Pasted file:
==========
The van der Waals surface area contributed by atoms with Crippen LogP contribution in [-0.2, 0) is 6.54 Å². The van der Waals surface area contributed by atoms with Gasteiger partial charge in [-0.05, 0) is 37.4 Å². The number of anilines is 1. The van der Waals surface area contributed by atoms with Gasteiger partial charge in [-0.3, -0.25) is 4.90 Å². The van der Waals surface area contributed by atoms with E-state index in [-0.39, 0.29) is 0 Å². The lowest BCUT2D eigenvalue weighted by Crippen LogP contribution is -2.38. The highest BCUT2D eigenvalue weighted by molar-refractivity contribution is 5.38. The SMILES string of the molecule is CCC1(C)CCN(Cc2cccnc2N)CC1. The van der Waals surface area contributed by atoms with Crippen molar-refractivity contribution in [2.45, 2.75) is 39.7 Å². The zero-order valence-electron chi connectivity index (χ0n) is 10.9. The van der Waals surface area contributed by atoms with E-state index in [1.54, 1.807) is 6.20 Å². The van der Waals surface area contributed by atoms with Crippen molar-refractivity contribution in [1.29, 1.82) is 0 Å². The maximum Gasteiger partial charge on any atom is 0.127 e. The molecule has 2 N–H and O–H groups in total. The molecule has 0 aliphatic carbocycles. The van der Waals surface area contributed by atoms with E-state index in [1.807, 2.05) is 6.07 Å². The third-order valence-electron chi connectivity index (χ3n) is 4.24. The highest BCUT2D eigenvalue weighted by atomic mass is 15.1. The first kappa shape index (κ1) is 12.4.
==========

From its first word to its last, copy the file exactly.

The van der Waals surface area contributed by atoms with Crippen LogP contribution in [-0.2, 0) is 6.54 Å². The van der Waals surface area contributed by atoms with Gasteiger partial charge in [-0.05, 0) is 37.4 Å². The number of anilines is 1. The van der Waals surface area contributed by atoms with Gasteiger partial charge in [-0.3, -0.25) is 4.90 Å². The van der Waals surface area contributed by atoms with E-state index in [-0.39, 0.29) is 0 Å². The lowest BCUT2D eigenvalue weighted by Crippen LogP contribution is -2.38. The highest BCUT2D eigenvalue weighted by molar-refractivity contribution is 5.38. The SMILES string of the molecule is CCC1(C)CCN(Cc2cccnc2N)CC1. The van der Waals surface area contributed by atoms with Crippen molar-refractivity contribution in [2.45, 2.75) is 39.7 Å². The zero-order valence-electron chi connectivity index (χ0n) is 10.9. The van der Waals surface area contributed by atoms with E-state index in [1.54, 1.807) is 6.20 Å². The van der Waals surface area contributed by atoms with Crippen molar-refractivity contribution in [1.29, 1.82) is 0 Å². The maximum Gasteiger partial charge on any atom is 0.127 e. The molecule has 2 N–H and O–H groups in total. The molecule has 0 aliphatic carbocycles. The van der Waals surface area contributed by atoms with E-state index in [1.807, 2.05) is 6.07 Å². The third-order valence-electron chi connectivity index (χ3n) is 4.24. The highest BCUT2D eigenvalue weighted by atomic mass is 15.1. The first kappa shape index (κ1) is 12.4.